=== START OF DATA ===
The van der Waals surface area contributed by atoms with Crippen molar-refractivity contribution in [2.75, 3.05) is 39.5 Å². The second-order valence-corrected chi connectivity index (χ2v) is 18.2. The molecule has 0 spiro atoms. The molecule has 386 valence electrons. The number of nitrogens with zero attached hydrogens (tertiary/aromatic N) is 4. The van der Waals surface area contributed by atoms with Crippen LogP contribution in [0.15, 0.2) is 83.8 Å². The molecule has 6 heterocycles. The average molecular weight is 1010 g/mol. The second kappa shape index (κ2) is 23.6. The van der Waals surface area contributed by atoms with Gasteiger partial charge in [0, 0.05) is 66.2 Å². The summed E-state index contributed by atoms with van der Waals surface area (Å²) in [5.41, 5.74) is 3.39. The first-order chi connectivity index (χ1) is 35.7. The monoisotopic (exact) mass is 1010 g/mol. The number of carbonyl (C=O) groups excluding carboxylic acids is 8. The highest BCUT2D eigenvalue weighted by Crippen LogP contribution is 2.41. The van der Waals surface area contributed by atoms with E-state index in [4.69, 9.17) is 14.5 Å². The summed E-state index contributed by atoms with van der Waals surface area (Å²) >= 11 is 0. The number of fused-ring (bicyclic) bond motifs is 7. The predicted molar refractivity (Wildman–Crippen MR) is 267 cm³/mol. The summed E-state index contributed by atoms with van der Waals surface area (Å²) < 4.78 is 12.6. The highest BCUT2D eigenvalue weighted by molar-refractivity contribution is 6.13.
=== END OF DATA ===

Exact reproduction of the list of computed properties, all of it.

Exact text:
The van der Waals surface area contributed by atoms with Crippen molar-refractivity contribution in [2.75, 3.05) is 39.5 Å². The second-order valence-corrected chi connectivity index (χ2v) is 18.2. The molecule has 0 spiro atoms. The molecule has 386 valence electrons. The number of nitrogens with zero attached hydrogens (tertiary/aromatic N) is 4. The van der Waals surface area contributed by atoms with Crippen LogP contribution in [0.15, 0.2) is 83.8 Å². The molecule has 6 heterocycles. The average molecular weight is 1010 g/mol. The second kappa shape index (κ2) is 23.6. The van der Waals surface area contributed by atoms with Gasteiger partial charge in [0, 0.05) is 66.2 Å². The summed E-state index contributed by atoms with van der Waals surface area (Å²) in [5.41, 5.74) is 3.39. The first-order chi connectivity index (χ1) is 35.7. The monoisotopic (exact) mass is 1010 g/mol. The number of carbonyl (C=O) groups excluding carboxylic acids is 8. The highest BCUT2D eigenvalue weighted by Crippen LogP contribution is 2.41. The van der Waals surface area contributed by atoms with E-state index in [4.69, 9.17) is 14.5 Å². The summed E-state index contributed by atoms with van der Waals surface area (Å²) >= 11 is 0. The number of fused-ring (bicyclic) bond motifs is 7. The predicted molar refractivity (Wildman–Crippen MR) is 267 cm³/mol. The summed E-state index contributed by atoms with van der Waals surface area (Å²) < 4.78 is 12.6. The highest BCUT2D eigenvalue weighted by molar-refractivity contribution is 6.13.